Stressed at work? You’re not alone. The World Health Organization has recognized burn-out as an occupational phenomenon, adding it to the International Classification of Diseases.
According to the World Health Organization, doctors may now diagnose patients with burn-out if they have the following symptoms:
- Feelings of energy depletion or exhaustion;
- Increased mental distance from one’s job, or feelings of negativism or cynicism related to one’s job; and
- Reduced professional efficacy.
While burn-out is not a medical condition, it is a reason for which people contact health services applies specifically to the occupational context.
The World Health Organization mentions mental well-being in the workplace is a focus.
Dr. Rachel Levine, Secretary of Health for the Commonwealth of Pennsylvania, says the move by the World Health Organization is interesting, new and innovative.
“It’s interesting. Many workers have stress and so you may think of someone in a job as a physician or executive or something with a lot of responsibility but studies show that some of the people who have the most stress are individuals who feel that they are not in control or have no influence over their work environments,” says Dr. Levine.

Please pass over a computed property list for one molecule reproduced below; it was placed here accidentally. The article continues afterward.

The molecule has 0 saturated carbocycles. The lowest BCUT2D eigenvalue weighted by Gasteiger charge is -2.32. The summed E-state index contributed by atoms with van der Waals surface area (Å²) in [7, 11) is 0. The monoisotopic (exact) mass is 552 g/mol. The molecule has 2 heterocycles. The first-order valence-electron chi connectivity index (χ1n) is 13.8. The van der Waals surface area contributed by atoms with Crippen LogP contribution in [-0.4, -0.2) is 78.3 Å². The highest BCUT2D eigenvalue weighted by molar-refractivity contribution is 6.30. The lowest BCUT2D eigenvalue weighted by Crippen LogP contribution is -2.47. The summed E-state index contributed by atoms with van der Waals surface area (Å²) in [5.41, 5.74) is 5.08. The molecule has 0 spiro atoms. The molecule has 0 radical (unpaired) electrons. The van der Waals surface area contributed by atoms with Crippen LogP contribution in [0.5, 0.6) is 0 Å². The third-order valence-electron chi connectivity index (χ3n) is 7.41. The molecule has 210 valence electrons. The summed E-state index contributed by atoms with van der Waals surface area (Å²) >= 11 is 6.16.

Once diagnosed, treatment could look different from patient to patient.
Dr. Levine says patients with more severe symptoms of anxiety or depression could require medical intervention and sometimes therapy, counseling or medication.
The key is prevention.
According to Dr. Levine, being mindful of work stresses and anxiety can help to address the issue before it gets too severe.
She suggests people feeling stressed should consider meditation, tai chi and yoga.
At the Department of Health, Dr. Levine says there are wellness programs in place like “Walk Works” which allows employees to get outside and move.
She also mentioned many employers have counseling services available and employees should take advantage if they are offered.
“I think there is more recognition of mental health now than there was in the past,” says Dr. Levine. “And I think our workplaces are even more stressful than they may have been in the past.”